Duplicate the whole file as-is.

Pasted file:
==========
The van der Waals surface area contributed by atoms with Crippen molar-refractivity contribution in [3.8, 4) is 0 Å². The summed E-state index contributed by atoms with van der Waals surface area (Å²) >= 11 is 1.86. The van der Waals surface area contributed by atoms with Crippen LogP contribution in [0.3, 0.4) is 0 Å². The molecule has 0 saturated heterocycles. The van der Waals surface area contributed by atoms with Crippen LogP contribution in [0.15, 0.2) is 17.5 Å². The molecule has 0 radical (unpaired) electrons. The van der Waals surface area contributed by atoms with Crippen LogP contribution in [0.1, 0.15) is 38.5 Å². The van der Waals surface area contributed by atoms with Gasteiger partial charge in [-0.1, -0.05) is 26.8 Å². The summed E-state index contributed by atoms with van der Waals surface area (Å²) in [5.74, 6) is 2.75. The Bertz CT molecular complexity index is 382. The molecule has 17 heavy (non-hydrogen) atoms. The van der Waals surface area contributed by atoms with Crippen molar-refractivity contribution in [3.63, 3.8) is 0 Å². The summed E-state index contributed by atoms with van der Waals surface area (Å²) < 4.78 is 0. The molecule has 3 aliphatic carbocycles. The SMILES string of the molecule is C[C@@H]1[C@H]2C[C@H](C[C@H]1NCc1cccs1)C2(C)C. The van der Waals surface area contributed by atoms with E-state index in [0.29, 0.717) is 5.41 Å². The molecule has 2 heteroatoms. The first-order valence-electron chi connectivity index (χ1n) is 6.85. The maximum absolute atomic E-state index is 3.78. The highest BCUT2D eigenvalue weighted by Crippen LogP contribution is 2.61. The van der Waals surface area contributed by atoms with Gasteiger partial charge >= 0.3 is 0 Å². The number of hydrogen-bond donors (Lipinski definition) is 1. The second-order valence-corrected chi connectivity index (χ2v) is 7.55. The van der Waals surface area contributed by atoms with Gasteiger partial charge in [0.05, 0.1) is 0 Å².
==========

The van der Waals surface area contributed by atoms with Crippen molar-refractivity contribution in [3.8, 4) is 0 Å². The summed E-state index contributed by atoms with van der Waals surface area (Å²) >= 11 is 1.86. The van der Waals surface area contributed by atoms with Crippen LogP contribution in [0.3, 0.4) is 0 Å². The molecule has 0 saturated heterocycles. The van der Waals surface area contributed by atoms with Crippen LogP contribution in [0.15, 0.2) is 17.5 Å². The molecule has 0 radical (unpaired) electrons. The van der Waals surface area contributed by atoms with Crippen LogP contribution in [0.1, 0.15) is 38.5 Å². The van der Waals surface area contributed by atoms with Gasteiger partial charge in [-0.1, -0.05) is 26.8 Å². The summed E-state index contributed by atoms with van der Waals surface area (Å²) in [5.74, 6) is 2.75. The Bertz CT molecular complexity index is 382. The molecule has 17 heavy (non-hydrogen) atoms. The van der Waals surface area contributed by atoms with Crippen molar-refractivity contribution in [3.63, 3.8) is 0 Å². The summed E-state index contributed by atoms with van der Waals surface area (Å²) < 4.78 is 0. The molecule has 3 aliphatic carbocycles. The SMILES string of the molecule is C[C@@H]1[C@H]2C[C@H](C[C@H]1NCc1cccs1)C2(C)C. The van der Waals surface area contributed by atoms with E-state index in [0.29, 0.717) is 5.41 Å². The molecule has 2 heteroatoms. The first-order valence-electron chi connectivity index (χ1n) is 6.85. The maximum absolute atomic E-state index is 3.78. The highest BCUT2D eigenvalue weighted by Crippen LogP contribution is 2.61. The van der Waals surface area contributed by atoms with Gasteiger partial charge >= 0.3 is 0 Å². The number of hydrogen-bond donors (Lipinski definition) is 1. The second-order valence-corrected chi connectivity index (χ2v) is 7.55. The van der Waals surface area contributed by atoms with Gasteiger partial charge in [0.05, 0.1) is 0 Å².